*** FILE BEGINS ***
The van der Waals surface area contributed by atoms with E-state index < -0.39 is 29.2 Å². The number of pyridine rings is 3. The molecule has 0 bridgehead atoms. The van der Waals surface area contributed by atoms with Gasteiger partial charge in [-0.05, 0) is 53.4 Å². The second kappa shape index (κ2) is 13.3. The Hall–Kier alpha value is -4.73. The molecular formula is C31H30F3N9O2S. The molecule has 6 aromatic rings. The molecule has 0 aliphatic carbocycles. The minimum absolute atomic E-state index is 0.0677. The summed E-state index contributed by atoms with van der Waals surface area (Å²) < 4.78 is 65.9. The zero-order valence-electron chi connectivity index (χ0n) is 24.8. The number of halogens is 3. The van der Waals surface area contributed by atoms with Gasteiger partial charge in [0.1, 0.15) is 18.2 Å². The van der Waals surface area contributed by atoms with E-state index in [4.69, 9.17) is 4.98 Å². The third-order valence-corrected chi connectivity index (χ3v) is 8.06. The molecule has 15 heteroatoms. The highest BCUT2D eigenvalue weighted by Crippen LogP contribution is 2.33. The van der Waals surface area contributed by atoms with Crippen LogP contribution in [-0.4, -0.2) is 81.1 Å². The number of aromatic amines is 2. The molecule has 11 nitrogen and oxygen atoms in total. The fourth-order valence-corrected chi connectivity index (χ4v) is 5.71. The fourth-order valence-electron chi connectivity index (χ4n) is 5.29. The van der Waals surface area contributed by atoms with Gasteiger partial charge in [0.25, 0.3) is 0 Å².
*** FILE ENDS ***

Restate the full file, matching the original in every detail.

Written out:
The van der Waals surface area contributed by atoms with E-state index < -0.39 is 29.2 Å². The number of pyridine rings is 3. The molecule has 0 bridgehead atoms. The van der Waals surface area contributed by atoms with Gasteiger partial charge in [-0.05, 0) is 53.4 Å². The second kappa shape index (κ2) is 13.3. The Hall–Kier alpha value is -4.73. The molecular formula is C31H30F3N9O2S. The molecule has 6 aromatic rings. The molecule has 0 aliphatic carbocycles. The minimum absolute atomic E-state index is 0.0677. The summed E-state index contributed by atoms with van der Waals surface area (Å²) < 4.78 is 65.9. The zero-order valence-electron chi connectivity index (χ0n) is 24.8. The number of halogens is 3. The van der Waals surface area contributed by atoms with Gasteiger partial charge in [0.1, 0.15) is 18.2 Å². The van der Waals surface area contributed by atoms with E-state index in [4.69, 9.17) is 4.98 Å². The third-order valence-corrected chi connectivity index (χ3v) is 8.06. The molecule has 15 heteroatoms. The highest BCUT2D eigenvalue weighted by Crippen LogP contribution is 2.33. The van der Waals surface area contributed by atoms with Crippen LogP contribution in [-0.4, -0.2) is 81.1 Å². The number of aromatic amines is 2. The molecule has 11 nitrogen and oxygen atoms in total. The fourth-order valence-corrected chi connectivity index (χ4v) is 5.71. The fourth-order valence-electron chi connectivity index (χ4n) is 5.29. The van der Waals surface area contributed by atoms with Gasteiger partial charge in [0.25, 0.3) is 0 Å².